Social sciences and health services: An interdisciplinary research journey
By Natalia Gonzalez Bohorquez, AusHSI PhD Scholar
I am a sociologist navigating the mysterious waters of health economics, public health, and health services. Qualitative methods are the base of the boat that keeps me floating, and quantitative techniques are the giant white whale that both fascinates and scares me, but that I must face if I want a PhD. Sometimes I wonder, how did I end up here?
When I was an undergraduate student in Colombia, I was told that, as a social scientist, I could not go into any health-related field without a health degree. I wanted a place in academia where I could address my experiences as a patient seeking healthcare in a challenging environment facing bureaucratic and access barriers, as well as an immense lack of resources and opportunities. I needed to leave my country to search for places where I could study public health and marry my two passions: social justice and health. Unexpectedly, I ended up living in a hospital on the outskirts of Jerusalem, studying epidemiology, biostatistics, and other subjects that I considered way out of my league. I survived. And I understood that, as scary as it seemed to go outside of my comfort zone, I could contribute my new skills to a conversation in which the reshaping of traditional boundaries is needed.
In the spirit of seeking innovation and quality research knowledge, in 2020 I joined a multi-disciplinary team at the Australian Centre for Health Services Innovation (AusHSI). AusHSI has supported me to conduct mixed methods research that seeks to highlight liveability factors relevant to people with disabilities living in regional areas of Australia. This population is experiencing socioeconomic exclusion and place-based inequalities, mainly due to limiting environments and services that don’t account for all ages and abilities. In a recent study, I provided evidence highlighting the underrepresentation of people with disabilities and inhabitants of regional areas in the assessment of local liveability.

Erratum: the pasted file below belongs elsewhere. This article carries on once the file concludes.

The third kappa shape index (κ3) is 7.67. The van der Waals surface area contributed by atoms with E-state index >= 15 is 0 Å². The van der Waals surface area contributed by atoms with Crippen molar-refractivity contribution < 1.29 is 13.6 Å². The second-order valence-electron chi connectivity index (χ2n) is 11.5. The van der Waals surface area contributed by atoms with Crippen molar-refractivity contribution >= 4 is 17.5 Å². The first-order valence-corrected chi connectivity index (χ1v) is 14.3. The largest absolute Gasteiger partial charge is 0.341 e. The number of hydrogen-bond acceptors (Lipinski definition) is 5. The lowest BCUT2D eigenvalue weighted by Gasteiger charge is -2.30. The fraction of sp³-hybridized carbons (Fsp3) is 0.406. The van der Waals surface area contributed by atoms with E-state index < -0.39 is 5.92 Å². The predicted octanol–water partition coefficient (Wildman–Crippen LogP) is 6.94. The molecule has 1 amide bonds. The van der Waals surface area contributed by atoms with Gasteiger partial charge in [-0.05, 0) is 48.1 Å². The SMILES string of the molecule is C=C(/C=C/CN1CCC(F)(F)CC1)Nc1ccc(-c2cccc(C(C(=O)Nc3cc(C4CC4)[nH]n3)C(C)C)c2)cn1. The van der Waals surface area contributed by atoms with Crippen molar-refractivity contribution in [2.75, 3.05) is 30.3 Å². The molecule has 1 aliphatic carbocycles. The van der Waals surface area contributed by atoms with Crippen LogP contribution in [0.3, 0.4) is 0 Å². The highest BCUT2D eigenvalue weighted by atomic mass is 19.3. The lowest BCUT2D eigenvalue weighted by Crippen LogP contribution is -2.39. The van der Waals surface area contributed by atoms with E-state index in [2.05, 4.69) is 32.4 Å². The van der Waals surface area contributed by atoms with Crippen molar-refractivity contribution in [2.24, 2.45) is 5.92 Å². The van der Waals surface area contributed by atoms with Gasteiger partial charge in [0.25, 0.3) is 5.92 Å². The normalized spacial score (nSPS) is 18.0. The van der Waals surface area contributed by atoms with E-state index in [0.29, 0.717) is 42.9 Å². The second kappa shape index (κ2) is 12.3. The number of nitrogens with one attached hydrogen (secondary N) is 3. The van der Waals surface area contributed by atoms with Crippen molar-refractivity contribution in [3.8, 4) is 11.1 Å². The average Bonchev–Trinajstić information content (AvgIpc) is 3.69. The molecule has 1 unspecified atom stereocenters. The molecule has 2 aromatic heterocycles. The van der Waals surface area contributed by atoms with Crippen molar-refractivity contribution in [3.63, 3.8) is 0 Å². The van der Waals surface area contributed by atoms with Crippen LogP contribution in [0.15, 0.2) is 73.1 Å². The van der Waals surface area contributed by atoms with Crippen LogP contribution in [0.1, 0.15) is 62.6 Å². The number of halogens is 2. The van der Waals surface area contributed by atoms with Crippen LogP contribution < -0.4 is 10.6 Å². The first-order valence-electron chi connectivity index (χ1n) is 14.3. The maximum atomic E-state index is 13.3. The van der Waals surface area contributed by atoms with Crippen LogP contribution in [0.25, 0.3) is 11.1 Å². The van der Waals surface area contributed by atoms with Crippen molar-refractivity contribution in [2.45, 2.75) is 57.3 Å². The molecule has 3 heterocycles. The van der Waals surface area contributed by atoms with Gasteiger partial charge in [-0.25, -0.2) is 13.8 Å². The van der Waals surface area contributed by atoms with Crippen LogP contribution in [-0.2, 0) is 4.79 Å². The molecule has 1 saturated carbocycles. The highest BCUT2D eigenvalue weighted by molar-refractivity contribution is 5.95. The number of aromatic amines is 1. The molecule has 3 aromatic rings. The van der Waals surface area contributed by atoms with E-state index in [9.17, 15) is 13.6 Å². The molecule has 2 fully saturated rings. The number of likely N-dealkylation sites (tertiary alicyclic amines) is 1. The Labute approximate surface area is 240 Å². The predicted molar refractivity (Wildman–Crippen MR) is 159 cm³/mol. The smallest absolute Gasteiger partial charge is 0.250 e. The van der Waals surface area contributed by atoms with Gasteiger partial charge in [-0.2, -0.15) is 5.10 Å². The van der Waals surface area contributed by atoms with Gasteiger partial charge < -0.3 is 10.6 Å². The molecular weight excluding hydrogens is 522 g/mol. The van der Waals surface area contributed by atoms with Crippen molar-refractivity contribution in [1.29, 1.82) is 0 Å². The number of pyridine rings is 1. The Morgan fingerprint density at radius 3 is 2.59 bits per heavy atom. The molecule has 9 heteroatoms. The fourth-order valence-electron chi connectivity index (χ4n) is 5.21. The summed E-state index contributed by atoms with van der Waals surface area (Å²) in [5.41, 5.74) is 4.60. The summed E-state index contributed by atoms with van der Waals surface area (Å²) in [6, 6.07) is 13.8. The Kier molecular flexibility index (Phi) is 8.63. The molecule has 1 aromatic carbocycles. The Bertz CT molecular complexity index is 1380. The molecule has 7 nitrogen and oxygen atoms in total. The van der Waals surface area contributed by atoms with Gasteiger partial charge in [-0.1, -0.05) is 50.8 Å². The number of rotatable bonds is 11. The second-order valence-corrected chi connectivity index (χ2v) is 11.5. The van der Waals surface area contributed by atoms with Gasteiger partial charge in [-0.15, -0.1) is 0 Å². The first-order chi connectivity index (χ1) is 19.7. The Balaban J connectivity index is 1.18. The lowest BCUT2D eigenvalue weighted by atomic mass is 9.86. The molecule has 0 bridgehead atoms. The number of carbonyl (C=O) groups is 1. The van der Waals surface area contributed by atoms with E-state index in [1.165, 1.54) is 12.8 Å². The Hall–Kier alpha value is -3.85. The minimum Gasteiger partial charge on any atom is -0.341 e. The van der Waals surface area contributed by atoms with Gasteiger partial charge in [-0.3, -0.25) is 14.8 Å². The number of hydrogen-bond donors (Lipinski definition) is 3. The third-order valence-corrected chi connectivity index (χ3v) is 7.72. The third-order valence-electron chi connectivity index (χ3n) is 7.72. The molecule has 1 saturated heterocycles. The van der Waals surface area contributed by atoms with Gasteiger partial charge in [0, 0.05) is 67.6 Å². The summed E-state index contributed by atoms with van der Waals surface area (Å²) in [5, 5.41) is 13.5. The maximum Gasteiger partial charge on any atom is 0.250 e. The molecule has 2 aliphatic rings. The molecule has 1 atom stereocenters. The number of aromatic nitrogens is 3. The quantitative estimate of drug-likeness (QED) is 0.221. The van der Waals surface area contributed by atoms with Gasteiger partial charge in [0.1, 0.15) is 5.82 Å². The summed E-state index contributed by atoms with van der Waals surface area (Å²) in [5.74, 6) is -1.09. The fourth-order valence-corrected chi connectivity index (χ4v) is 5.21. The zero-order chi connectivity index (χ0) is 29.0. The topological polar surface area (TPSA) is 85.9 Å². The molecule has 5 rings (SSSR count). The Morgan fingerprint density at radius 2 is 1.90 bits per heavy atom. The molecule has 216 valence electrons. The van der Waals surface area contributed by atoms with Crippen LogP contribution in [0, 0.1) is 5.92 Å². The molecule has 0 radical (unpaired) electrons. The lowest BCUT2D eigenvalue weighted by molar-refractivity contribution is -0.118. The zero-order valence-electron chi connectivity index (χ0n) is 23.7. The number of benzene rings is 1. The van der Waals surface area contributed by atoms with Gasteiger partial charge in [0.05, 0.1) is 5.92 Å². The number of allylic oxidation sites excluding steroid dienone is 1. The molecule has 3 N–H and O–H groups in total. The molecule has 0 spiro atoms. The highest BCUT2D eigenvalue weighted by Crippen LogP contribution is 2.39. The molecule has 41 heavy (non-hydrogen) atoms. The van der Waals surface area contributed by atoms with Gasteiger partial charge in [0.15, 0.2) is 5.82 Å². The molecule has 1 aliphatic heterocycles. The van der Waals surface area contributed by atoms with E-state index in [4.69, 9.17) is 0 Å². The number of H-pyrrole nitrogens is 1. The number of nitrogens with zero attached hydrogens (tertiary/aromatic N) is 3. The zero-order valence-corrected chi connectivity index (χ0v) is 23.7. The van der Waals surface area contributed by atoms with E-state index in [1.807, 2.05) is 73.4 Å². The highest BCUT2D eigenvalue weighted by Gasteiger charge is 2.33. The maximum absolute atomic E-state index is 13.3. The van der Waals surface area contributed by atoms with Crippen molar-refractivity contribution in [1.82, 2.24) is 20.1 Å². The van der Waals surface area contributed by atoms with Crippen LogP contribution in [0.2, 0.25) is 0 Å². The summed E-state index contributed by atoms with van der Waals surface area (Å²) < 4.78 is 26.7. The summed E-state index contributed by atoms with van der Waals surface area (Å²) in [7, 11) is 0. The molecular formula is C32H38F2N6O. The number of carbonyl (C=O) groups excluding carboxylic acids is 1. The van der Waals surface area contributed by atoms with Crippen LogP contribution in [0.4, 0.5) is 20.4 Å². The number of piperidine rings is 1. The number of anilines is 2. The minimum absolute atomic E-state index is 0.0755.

I am halfway through my PhD, and I want to bring a qualitative perspective to a quantitative methodology using discrete choice methods, which are increasingly being used to elicit patient preferences. Although this methodology contains some qualitative data collection, its use is inconsistent and underreported. A qualitative perspective is especially needed in the health area, where it is essential to fairly represent the complex voices of vulnerable populations.
Completing an interdisciplinary project is challenging, and a PhD research journey can be an isolating experience, as it seems to be the lonely path of becoming an expert. The research tools will sustain the trip, but the engine will always be the people around us who accompany and guide us; we are never truly alone. Now, I find myself in a brand-new boat with a pack of friends and colleagues from all backgrounds and areas of expertise, helping me make some impact in the real world.